#GS3 #Ecology #Environment #Biodiversity #NewSpecies
A new species of seahorse discovered in the waters of Sodwana Bay, South Africa, which falls within the iSimangaliso Wetland Park, a World Heritage Site, in KwaZulu-Natal province.
- Hippocampus nalu grows to a maximum size of just two centimetres. It is the first pygmy seahorse ever discovered in African waters.
- Hippocampus nalu is physically and genetically distinct from the seven known species of pygmy seahorses.
- Its nearest relatives are found more than 8,000 km away in the Pacific Ocean.
- Seahorses are threatened all around the world. Many species are at risk of becoming extinct because of human activities such as bottom trawling, over-fishing, and habitat destruction.
- As a result, several species are listed on the IUCN Red List of Threatened Species.
- However, to date no pygmy seahorses are considered threatened — because we simply do not know enough about them.
- By discovering more species, and learning more about these tiny creatures, scientists can offer advice on how best to protect them.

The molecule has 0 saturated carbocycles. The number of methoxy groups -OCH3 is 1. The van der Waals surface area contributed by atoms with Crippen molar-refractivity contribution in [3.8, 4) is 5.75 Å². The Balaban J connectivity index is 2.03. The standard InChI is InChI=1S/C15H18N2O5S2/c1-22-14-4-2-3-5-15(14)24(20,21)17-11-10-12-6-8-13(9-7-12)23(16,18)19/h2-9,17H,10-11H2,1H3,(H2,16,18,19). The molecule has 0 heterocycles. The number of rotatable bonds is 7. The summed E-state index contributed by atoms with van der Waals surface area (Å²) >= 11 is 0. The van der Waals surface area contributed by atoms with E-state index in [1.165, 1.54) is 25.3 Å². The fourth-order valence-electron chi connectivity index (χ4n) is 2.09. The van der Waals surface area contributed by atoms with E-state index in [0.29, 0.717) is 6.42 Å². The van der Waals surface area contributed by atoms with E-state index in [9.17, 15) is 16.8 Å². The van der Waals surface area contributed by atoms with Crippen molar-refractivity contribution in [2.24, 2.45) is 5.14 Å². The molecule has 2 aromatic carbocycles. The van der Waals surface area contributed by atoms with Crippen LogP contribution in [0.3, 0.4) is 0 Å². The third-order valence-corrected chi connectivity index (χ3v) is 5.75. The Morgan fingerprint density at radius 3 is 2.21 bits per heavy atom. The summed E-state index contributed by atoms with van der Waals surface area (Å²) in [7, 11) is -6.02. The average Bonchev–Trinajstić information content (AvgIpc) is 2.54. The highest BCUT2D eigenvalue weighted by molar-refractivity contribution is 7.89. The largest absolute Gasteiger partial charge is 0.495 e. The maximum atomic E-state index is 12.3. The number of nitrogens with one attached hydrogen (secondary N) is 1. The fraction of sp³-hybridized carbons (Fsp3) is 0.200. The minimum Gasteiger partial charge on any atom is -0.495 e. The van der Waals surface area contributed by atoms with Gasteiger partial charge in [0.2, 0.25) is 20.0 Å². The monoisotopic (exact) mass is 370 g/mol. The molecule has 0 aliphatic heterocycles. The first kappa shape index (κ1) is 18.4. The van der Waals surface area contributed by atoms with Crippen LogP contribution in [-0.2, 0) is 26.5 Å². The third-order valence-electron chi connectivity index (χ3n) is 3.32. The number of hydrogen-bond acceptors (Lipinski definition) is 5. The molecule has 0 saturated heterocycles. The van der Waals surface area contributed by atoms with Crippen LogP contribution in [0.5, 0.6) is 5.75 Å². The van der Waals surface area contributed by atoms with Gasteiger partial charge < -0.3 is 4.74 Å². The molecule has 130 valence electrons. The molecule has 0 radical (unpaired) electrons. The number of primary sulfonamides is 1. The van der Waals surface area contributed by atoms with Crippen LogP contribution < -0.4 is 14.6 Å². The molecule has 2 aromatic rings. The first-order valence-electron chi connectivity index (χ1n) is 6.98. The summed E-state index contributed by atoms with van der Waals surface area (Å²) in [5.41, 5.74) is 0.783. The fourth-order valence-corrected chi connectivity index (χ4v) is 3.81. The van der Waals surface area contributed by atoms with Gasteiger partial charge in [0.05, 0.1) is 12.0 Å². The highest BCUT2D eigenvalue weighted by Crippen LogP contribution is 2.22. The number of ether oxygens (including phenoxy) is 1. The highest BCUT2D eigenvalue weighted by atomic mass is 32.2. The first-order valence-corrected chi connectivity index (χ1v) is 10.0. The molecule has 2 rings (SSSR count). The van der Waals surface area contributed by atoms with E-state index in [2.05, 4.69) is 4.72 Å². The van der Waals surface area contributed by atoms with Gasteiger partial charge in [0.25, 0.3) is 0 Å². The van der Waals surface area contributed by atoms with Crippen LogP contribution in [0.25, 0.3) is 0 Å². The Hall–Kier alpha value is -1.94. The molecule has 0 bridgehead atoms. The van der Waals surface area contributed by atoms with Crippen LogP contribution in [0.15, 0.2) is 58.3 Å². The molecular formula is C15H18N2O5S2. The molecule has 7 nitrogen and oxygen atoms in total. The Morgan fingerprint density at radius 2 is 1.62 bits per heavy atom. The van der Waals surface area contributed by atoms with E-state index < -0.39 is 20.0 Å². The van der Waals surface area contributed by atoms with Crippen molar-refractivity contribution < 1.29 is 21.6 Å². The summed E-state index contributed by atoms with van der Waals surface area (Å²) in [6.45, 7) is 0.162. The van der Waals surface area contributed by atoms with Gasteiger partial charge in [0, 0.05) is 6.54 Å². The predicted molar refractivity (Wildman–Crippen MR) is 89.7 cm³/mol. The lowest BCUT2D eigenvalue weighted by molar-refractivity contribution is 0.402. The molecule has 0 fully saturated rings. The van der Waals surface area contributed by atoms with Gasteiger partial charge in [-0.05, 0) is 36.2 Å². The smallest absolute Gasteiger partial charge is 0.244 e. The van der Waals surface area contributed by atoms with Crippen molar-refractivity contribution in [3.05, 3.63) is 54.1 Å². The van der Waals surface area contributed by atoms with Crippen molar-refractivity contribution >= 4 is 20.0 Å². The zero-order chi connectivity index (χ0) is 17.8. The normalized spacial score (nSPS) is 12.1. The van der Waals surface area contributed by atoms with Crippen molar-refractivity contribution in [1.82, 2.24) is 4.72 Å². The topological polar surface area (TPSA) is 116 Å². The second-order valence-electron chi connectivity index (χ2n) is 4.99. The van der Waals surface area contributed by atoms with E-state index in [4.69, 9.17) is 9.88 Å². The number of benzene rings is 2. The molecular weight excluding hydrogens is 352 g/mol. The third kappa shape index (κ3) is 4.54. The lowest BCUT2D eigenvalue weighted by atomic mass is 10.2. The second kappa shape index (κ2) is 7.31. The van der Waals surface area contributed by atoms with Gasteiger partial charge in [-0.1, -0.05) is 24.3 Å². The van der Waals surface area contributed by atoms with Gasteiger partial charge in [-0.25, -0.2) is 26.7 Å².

- Pygmy seahorses can also provide an important boost for tourism: scuba divers love these small species and are willing to travel far and wide for a chance to see them.
- If coastal communities and scuba divers alike are taught about the best ways to protect these species and others in the oceans, there can be huge economic and social benefits.
- The most astonishing part of this discovery is that it didn’t start in a laboratory, or with keen scientific minds assessing the likelihood of finding a pygmy seahorse in African waters. Instead, it began with a photograph.